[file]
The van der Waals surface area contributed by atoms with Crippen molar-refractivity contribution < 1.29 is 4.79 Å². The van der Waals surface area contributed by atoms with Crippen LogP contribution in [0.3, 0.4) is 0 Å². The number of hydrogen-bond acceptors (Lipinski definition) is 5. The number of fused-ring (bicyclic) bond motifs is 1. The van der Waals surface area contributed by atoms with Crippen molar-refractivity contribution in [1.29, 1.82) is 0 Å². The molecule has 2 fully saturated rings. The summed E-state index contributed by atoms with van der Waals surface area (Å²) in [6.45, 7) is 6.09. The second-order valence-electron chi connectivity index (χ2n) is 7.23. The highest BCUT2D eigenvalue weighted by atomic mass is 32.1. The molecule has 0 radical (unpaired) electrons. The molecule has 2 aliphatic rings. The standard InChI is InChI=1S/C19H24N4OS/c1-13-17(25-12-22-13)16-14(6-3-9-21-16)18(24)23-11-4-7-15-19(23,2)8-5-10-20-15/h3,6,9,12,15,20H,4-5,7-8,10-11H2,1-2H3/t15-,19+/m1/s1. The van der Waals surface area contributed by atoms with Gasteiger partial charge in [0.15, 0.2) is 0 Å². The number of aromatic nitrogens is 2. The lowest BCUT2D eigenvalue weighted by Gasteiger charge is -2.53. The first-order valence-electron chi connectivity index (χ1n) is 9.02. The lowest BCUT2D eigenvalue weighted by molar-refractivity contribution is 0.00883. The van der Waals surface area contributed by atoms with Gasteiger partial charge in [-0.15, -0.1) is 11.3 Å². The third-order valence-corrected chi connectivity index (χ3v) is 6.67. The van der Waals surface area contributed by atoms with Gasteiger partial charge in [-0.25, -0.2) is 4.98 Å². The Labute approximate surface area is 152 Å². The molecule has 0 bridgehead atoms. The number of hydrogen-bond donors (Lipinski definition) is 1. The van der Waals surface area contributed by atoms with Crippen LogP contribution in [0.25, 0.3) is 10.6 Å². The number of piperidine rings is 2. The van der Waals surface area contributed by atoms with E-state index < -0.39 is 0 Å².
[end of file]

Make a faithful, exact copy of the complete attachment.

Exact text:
The van der Waals surface area contributed by atoms with Crippen molar-refractivity contribution < 1.29 is 4.79 Å². The van der Waals surface area contributed by atoms with Crippen LogP contribution in [0.3, 0.4) is 0 Å². The number of hydrogen-bond acceptors (Lipinski definition) is 5. The number of fused-ring (bicyclic) bond motifs is 1. The van der Waals surface area contributed by atoms with Crippen molar-refractivity contribution in [1.29, 1.82) is 0 Å². The molecule has 2 fully saturated rings. The summed E-state index contributed by atoms with van der Waals surface area (Å²) in [6.45, 7) is 6.09. The second-order valence-electron chi connectivity index (χ2n) is 7.23. The highest BCUT2D eigenvalue weighted by atomic mass is 32.1. The molecule has 0 radical (unpaired) electrons. The molecule has 2 aliphatic rings. The standard InChI is InChI=1S/C19H24N4OS/c1-13-17(25-12-22-13)16-14(6-3-9-21-16)18(24)23-11-4-7-15-19(23,2)8-5-10-20-15/h3,6,9,12,15,20H,4-5,7-8,10-11H2,1-2H3/t15-,19+/m1/s1. The van der Waals surface area contributed by atoms with Gasteiger partial charge in [0.15, 0.2) is 0 Å². The number of aromatic nitrogens is 2. The lowest BCUT2D eigenvalue weighted by Gasteiger charge is -2.53. The first-order valence-electron chi connectivity index (χ1n) is 9.02. The lowest BCUT2D eigenvalue weighted by molar-refractivity contribution is 0.00883. The van der Waals surface area contributed by atoms with Gasteiger partial charge in [-0.15, -0.1) is 11.3 Å². The third-order valence-corrected chi connectivity index (χ3v) is 6.67. The van der Waals surface area contributed by atoms with Gasteiger partial charge in [-0.25, -0.2) is 4.98 Å². The Labute approximate surface area is 152 Å². The molecule has 0 bridgehead atoms. The number of hydrogen-bond donors (Lipinski definition) is 1. The van der Waals surface area contributed by atoms with Crippen LogP contribution in [0.25, 0.3) is 10.6 Å². The number of piperidine rings is 2. The van der Waals surface area contributed by atoms with E-state index < -0.39 is 0 Å².